Alternative Ulster: Marking punk's Bangor birthplace
By Ann-Marie Foster BBC News NI
27 August 2018
Image caption The plaque was commissioned by the Alternative Ulster Historical Society
Joy Carson cut an incongruous figure among the crowd gathered outside her former bar in Bangor.
Well-coiffured and neatly dressed, she listened as an impressively-mohicaned punk on six-foot stilts performed the unveiling ceremony to applause and cheers.
The blue plaque is one of a kind in Northern Ireland, commissioned by the Alternative Ulster Historical Society "to mark the Trident, birthplace of the Ulster punk scene 1977".
Joy was invited to the event by punk historian Dee Wilson and director of the Open House Festival, Kieran Gilmore.
Joy and her husband owned the pub in the 1970s when bands such as Stiff Little Fingers, Rudi and The Outcasts played a series of iconic gigs that Dee believes marked the real beginning of punk music in Northern Ireland.
"I was in a mixed marriage," explained Joy.
Image caption Punks gathered outside the former Trident Bar in Bangor's High Street for the unveiling of the plaque
"We thought at the time it would be great to get the divide to come together - have a good night - and that's how it came about," she explained.
"It's fantastic, bringing back all the old memories, talking about all the old ones who came into the bar - a lot of them are here today.
"It's excellent. It should have been done years ago."
Music venues and musicians are commemorated by the Ulster History Circle, but they declined Dee's request to place one of their plaques on the Bangor bar.
So, Dee and Kieran took matters into their own hands and the unveiling became part of the Open House Festival's tribute to punk, headlined by Public Image Limited on Saturday night.
Image caption Henry Cluney, one of the original members of the Belfast punk band Stiff Little Fingers whose anthem "Alternative Ulster" celebrated the Trident in Bangor
"In the seventies I was a 15-year-old flute player in east Belfast," recalled Dee.
"But I'd no interest in it. I just tagged along because everyone else was doing it. Then punk came along.
"It gave me something. People never asked you what you were - whether it was sexuality or religion - it brought all the social barriers down.
"You came in to the Trident and nobody cared what you were. This was our domain, this was our spot."
The first gig showcased Rudi, then Stiff Little Fingers (SLF) and Rufrex and The Outcasts.
Image copyright Stiff Little Fingers
Image caption Stiff Little Fingers came to prominence during Belfast's punk movement in the 1970s
Famously, the experience of playing the Bangor venue was transferred into punk legend by SLF through the opening lines of their anthem "Alternative Ulster":
"There's nothin' for us in Belfast
"The Pound's old, and that's a pity
"OK, so there's the Trident in Bangor
"And then you walk back to the city."
Henry Cluney was in the original SLF line-up and remembers the genesis of the song via Gavin Martin - the Bangor man who published the fanzine Alternative Ulster.
He was delighted to see the plaque in place and pleased that the song is still remembered - but is modest about its reach.
"So many times, we've been told it's the alternative national anthem," said Henry.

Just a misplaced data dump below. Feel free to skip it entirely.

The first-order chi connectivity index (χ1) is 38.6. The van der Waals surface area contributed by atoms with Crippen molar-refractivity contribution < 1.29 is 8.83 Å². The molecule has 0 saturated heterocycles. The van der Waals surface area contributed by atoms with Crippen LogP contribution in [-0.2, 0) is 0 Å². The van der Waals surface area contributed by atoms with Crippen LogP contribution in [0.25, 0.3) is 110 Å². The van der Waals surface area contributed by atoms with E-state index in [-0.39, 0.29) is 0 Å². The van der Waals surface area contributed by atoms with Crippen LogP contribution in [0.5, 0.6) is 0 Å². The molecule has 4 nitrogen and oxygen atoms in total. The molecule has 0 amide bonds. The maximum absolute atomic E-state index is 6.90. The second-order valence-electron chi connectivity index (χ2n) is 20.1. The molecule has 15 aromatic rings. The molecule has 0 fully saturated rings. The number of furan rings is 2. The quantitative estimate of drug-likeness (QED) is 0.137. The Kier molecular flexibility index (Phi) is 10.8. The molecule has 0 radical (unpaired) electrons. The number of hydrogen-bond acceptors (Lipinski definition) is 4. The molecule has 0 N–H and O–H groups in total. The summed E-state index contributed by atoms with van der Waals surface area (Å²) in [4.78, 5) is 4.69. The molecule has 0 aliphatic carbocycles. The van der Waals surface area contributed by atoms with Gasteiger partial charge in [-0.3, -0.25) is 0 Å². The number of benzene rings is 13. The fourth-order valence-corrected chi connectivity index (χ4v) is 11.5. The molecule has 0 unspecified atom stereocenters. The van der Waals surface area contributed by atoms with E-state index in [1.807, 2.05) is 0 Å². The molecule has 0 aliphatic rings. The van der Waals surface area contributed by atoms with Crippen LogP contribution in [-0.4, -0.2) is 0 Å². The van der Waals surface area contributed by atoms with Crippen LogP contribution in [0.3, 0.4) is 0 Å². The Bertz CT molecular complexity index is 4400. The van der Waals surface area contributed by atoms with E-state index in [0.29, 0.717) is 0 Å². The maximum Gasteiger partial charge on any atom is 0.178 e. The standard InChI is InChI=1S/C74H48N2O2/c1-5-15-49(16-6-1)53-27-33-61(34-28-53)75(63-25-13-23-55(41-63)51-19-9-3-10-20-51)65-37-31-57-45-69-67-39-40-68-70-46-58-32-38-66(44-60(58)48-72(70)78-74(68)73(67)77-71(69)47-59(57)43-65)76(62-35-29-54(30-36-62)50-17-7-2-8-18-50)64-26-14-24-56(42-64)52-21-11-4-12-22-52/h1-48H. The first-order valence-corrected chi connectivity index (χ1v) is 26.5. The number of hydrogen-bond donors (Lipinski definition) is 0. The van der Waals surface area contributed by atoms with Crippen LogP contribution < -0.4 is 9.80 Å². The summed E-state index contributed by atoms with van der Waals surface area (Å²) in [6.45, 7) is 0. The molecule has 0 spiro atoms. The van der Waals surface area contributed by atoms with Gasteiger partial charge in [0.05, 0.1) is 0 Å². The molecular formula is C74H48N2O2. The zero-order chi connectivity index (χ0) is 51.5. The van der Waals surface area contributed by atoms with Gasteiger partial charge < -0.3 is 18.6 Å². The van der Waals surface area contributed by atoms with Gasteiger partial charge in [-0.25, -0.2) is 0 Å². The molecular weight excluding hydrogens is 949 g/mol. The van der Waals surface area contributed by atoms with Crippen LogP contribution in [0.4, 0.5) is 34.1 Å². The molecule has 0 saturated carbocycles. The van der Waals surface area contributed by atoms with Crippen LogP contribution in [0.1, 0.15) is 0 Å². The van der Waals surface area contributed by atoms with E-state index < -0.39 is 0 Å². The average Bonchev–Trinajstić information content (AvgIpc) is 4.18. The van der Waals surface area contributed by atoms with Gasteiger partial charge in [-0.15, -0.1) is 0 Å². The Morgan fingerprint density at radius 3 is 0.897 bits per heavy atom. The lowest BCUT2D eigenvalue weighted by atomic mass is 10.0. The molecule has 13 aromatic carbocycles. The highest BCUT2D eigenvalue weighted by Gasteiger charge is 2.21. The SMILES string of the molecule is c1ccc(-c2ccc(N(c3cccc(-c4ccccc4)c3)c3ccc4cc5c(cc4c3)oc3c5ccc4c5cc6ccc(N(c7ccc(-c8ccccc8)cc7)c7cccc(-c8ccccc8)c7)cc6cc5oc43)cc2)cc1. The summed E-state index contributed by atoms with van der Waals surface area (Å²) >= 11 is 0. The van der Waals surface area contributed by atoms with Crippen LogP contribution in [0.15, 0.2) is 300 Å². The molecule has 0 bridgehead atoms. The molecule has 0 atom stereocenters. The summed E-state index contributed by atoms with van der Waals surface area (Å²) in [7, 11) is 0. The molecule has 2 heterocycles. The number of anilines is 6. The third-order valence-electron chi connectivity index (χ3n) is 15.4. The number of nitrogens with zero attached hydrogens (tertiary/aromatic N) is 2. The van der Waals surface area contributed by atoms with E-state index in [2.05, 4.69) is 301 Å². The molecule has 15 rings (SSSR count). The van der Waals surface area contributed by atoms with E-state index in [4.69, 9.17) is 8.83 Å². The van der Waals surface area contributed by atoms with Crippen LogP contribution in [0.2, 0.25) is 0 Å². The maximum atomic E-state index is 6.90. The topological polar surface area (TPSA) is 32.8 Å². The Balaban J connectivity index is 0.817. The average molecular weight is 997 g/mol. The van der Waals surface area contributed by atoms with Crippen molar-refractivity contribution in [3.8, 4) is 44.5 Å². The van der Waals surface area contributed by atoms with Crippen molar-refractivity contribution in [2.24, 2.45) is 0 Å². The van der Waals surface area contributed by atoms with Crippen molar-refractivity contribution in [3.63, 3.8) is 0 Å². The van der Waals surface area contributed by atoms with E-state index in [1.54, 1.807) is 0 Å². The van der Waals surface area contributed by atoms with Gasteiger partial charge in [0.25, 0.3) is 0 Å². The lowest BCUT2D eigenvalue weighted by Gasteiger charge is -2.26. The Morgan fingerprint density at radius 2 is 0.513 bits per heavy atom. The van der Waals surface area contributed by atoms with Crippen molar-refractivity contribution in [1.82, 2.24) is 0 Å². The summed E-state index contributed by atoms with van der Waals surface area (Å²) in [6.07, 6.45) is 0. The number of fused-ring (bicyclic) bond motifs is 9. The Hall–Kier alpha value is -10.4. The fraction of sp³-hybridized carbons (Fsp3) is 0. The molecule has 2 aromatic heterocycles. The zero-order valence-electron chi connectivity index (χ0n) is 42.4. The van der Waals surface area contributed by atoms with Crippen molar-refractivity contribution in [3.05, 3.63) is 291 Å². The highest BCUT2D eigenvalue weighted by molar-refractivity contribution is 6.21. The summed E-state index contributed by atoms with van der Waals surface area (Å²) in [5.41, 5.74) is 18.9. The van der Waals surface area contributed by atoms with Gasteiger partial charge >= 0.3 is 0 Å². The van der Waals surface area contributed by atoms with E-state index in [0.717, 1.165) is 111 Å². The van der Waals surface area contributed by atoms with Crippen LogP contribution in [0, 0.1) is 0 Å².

"I don't think it'll ever die. Even if the places disappear, it'll still have legs.
"I think punk helped move things forward. People always come together for music and they always will.
"And yeah, I think we're proud of that side of things."
Templer was a hard-nosed non-nonsense bastard and a Second World War hero born in England but of Irish extraction, who commanded the Royal Irish Fusiliers during the Great War. He took the top job in Malaya, fighting communist insurgents. This scene is easy to imagine:
A history of Irish lunacy: inter-marriage, tea-drinking and eating potatoes Old Irish Times article reveals surprising views about mental health at start of 20th century
Fri, Dec 7, 2018, 06:01 Louise Ní Chríodáin
A 1901 report, The Increase of Lunacy in Ireland, compared census returns from 1851 and 1891, showing “nearly three times as many lunatics both at large, and in asylums, in the latter year”. Our reporter added: “Since the year 1891 we have had a constant and well-marked increase in the number of ‘registered lunatics’.” Legally, a “lunatic” was defined to mean any person “found by inquisition idiot, lunatic, or of unsound mind, and incapable of managing himself or his affairs”.
Our correspondent went on to enumerate popular theories for this increase. The resulting 117-year-old listicle, gives an indicator of some of the unenlightened – and surprising – views about mental health at the start of the 20th century.
“The following are the reasons usually assigned for the spread of insanity in Ireland.”
(1) Poverty, and hence poor and innutritious food
“It has long been recognised by the medical profession that in one predisposed to nervous ailments or insanity anything which causes a great lowering of the vitality of the individuals tends to produce these evils, or to aggravate them if once produced. In Ireland the poorer classes are often very badly fed, and have to work very hard, and the combination of these two circumstances so lowers their vitality that they readily become a prey to various forms of neuroses or nervous complaints.”
“The children of insane parents are often themselves insane, and also the children of parents who, though not insane, are yet eccentric, or perhaps drunkards or epileptics, often develop insanity. The offsprings of unsound, imperfectly developed, or degenerate parents are liable to show signs of insanity. ...